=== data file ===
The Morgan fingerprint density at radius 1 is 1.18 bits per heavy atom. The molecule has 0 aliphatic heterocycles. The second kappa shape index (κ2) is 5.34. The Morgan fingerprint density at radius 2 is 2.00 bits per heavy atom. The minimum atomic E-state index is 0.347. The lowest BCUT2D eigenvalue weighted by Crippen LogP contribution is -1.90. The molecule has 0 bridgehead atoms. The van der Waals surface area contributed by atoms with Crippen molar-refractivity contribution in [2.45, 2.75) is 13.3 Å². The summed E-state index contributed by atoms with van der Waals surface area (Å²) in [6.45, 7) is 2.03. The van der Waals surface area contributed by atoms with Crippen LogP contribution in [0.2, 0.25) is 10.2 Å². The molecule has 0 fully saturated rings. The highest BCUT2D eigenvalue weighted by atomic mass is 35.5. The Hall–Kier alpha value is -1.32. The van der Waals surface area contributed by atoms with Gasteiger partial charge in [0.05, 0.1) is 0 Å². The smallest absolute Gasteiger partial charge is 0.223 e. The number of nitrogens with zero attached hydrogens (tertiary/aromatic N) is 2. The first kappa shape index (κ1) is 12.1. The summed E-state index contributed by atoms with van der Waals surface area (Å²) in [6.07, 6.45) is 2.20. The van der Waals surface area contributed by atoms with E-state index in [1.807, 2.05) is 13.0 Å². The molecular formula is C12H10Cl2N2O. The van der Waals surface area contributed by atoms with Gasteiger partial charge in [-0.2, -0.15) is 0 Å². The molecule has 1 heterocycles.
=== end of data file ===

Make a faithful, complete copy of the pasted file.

The Morgan fingerprint density at radius 1 is 1.18 bits per heavy atom. The molecule has 0 aliphatic heterocycles. The second kappa shape index (κ2) is 5.34. The Morgan fingerprint density at radius 2 is 2.00 bits per heavy atom. The minimum atomic E-state index is 0.347. The lowest BCUT2D eigenvalue weighted by Crippen LogP contribution is -1.90. The molecule has 0 bridgehead atoms. The van der Waals surface area contributed by atoms with Crippen molar-refractivity contribution in [2.45, 2.75) is 13.3 Å². The summed E-state index contributed by atoms with van der Waals surface area (Å²) in [6.45, 7) is 2.03. The van der Waals surface area contributed by atoms with Crippen LogP contribution in [0.2, 0.25) is 10.2 Å². The molecule has 0 fully saturated rings. The highest BCUT2D eigenvalue weighted by atomic mass is 35.5. The Hall–Kier alpha value is -1.32. The van der Waals surface area contributed by atoms with Gasteiger partial charge in [0.05, 0.1) is 0 Å². The smallest absolute Gasteiger partial charge is 0.223 e. The number of nitrogens with zero attached hydrogens (tertiary/aromatic N) is 2. The first kappa shape index (κ1) is 12.1. The summed E-state index contributed by atoms with van der Waals surface area (Å²) in [6.07, 6.45) is 2.20. The van der Waals surface area contributed by atoms with E-state index in [1.807, 2.05) is 13.0 Å². The molecular formula is C12H10Cl2N2O. The van der Waals surface area contributed by atoms with Gasteiger partial charge in [-0.2, -0.15) is 0 Å². The molecule has 1 heterocycles.